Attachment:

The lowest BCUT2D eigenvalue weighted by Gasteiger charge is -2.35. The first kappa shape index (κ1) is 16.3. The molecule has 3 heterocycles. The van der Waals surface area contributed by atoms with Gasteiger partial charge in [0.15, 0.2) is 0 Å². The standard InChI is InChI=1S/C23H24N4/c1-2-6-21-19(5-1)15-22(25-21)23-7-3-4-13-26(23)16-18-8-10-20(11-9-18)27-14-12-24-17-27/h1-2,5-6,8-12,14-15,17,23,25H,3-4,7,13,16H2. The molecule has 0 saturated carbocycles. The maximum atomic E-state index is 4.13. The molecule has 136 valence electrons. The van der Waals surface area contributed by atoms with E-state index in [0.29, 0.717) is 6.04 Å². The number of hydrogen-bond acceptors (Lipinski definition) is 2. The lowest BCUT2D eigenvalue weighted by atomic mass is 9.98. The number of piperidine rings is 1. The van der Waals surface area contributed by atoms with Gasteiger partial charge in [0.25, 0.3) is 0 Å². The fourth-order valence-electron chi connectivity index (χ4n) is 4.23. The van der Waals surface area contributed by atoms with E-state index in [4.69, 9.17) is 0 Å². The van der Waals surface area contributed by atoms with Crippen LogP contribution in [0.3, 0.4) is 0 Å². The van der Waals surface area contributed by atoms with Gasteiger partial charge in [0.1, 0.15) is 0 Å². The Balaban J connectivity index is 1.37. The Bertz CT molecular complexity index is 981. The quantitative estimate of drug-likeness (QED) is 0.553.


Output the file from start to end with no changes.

The lowest BCUT2D eigenvalue weighted by Gasteiger charge is -2.35. The first kappa shape index (κ1) is 16.3. The molecule has 3 heterocycles. The van der Waals surface area contributed by atoms with Gasteiger partial charge in [0.15, 0.2) is 0 Å². The standard InChI is InChI=1S/C23H24N4/c1-2-6-21-19(5-1)15-22(25-21)23-7-3-4-13-26(23)16-18-8-10-20(11-9-18)27-14-12-24-17-27/h1-2,5-6,8-12,14-15,17,23,25H,3-4,7,13,16H2. The molecule has 0 saturated carbocycles. The maximum atomic E-state index is 4.13. The molecule has 136 valence electrons. The van der Waals surface area contributed by atoms with E-state index in [0.29, 0.717) is 6.04 Å². The number of hydrogen-bond acceptors (Lipinski definition) is 2. The lowest BCUT2D eigenvalue weighted by atomic mass is 9.98. The number of piperidine rings is 1. The van der Waals surface area contributed by atoms with Gasteiger partial charge in [0.25, 0.3) is 0 Å². The fourth-order valence-electron chi connectivity index (χ4n) is 4.23. The van der Waals surface area contributed by atoms with E-state index in [4.69, 9.17) is 0 Å². The van der Waals surface area contributed by atoms with Crippen LogP contribution in [0.3, 0.4) is 0 Å². The van der Waals surface area contributed by atoms with Gasteiger partial charge in [0.1, 0.15) is 0 Å². The Balaban J connectivity index is 1.37. The Bertz CT molecular complexity index is 981. The quantitative estimate of drug-likeness (QED) is 0.553.